So, the orchestra was heavy on strings, with small wind, brass, and percussion/tympani sections. The musicians seemed to be maybe half from this part of the world, and half from European ancestry. They all wore black and white, the string instruments were all warm wood colors similar to the wall panels, and the brass and drum sections were all bright and shiny golden.
The pieces they played were:
The Rock, Opus 7 - composed in 1893 - hence the title of the concert - this is one of Rachmaninoff's earliest works, taking its title from a Russian poem about a little cloud spending the night on a giant mountain crag. So the music sounds like a dark and stormy night rolling in, with the lilting flute melody sounding more like a bird than the golden cloud of the poem. Big kettle drum thunder, plucking bass and cello string rain, horns heralding dawn - it was all there. (The concert notes say that the poem is an allegory taken from Chekhov's story "On The Road," in which crags and clouds symbolize an older man and a younger woman who meet briefly at a roadside inn.)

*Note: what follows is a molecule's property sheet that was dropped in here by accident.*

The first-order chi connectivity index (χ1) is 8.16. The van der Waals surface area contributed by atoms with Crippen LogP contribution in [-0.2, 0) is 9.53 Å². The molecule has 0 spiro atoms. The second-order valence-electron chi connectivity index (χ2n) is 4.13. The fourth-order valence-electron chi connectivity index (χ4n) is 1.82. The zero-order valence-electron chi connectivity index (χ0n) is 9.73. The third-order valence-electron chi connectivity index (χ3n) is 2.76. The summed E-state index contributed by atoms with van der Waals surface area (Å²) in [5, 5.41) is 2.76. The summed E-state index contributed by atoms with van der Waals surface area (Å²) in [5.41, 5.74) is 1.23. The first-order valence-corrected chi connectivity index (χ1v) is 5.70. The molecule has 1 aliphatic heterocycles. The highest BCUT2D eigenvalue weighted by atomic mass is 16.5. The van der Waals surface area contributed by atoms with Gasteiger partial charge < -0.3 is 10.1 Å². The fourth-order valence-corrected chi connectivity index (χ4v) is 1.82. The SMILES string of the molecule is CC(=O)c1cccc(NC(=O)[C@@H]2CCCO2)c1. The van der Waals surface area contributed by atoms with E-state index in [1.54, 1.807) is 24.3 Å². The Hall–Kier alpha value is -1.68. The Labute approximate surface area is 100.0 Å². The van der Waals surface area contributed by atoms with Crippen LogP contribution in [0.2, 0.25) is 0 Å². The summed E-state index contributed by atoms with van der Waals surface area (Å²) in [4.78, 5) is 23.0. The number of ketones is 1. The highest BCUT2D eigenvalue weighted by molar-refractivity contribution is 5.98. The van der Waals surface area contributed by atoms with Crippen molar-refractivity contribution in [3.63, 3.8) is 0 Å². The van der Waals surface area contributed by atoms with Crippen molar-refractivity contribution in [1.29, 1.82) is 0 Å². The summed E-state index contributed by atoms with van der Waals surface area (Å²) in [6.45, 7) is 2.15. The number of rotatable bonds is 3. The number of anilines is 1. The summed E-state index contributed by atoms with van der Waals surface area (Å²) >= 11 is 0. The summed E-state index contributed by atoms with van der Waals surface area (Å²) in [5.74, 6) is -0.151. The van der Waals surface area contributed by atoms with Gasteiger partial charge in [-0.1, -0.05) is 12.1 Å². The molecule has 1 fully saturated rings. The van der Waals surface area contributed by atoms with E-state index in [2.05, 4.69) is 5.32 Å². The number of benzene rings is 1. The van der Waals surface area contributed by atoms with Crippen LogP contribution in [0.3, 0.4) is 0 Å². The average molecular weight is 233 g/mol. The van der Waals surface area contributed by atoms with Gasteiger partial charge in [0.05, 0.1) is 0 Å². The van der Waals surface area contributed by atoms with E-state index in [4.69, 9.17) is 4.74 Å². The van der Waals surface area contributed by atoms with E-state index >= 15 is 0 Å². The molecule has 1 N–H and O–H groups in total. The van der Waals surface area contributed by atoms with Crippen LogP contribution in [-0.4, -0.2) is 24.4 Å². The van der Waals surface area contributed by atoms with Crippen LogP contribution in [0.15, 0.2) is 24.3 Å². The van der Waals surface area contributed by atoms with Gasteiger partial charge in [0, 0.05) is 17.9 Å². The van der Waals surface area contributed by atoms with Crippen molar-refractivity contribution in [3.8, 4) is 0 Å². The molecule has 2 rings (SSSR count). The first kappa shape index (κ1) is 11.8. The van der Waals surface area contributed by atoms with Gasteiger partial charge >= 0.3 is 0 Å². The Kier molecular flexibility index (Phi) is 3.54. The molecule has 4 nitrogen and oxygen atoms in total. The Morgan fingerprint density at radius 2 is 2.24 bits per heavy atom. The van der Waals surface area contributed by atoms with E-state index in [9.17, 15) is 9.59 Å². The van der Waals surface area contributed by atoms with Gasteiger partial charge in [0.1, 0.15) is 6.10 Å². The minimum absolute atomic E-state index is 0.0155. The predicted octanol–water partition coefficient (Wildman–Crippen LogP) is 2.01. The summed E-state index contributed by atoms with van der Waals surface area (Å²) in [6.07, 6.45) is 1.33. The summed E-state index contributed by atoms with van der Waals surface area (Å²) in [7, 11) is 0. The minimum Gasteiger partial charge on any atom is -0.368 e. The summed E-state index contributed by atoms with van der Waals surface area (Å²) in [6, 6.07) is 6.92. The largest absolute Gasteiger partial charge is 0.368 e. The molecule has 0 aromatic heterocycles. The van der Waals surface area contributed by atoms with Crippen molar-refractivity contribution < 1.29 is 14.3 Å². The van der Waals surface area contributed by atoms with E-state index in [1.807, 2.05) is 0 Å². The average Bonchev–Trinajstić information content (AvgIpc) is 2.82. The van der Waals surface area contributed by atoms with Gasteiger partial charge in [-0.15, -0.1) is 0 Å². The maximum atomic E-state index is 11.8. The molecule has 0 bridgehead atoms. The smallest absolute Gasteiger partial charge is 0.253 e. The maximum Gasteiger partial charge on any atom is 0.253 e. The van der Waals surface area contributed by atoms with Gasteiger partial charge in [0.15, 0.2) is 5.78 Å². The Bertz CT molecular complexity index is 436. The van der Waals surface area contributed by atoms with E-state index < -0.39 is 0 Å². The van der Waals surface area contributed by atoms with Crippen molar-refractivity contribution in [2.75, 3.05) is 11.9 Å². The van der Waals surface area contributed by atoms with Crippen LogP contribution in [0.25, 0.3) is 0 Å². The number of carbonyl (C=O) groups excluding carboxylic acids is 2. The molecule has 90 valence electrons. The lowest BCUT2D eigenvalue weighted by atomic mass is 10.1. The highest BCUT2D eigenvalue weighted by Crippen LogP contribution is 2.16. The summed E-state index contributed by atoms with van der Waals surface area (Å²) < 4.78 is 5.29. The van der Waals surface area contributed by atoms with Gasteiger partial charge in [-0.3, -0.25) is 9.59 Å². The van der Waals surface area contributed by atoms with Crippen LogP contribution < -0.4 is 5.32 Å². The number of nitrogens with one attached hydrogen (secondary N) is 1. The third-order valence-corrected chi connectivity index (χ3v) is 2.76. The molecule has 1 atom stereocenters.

Piano Concerto No. 4 in G major, Opus 40 - composed in 1926, so there are parts with Rachmaninoff's signature dissonance, a reminder that he's a relatively modern composer. Not enough dissonance to make your ears cringe and eyes water, just enough to know that he's not of the same school as Bach, Beethoven, Mozart, or Tchaikovsky. This concerto featured the French pianist Alain Lefevre, who was fabulous on the grand piano and with all the passion and intensity one would expect from a French pianist. Parts were soft and melodic, other movements clashed and crescendoed, and I swear there was a musical earthquake in the middle of the piece. Seriously, the piano rumbled like nothing I've heard, the other instruments joined in, and I was convinced the building rattled and there were aftershocks, that's how sudden and intense the music became. Our friendly pianist, Monsieur Lefevre, said a few words after the concerto, and gave us a little encore of Chopin.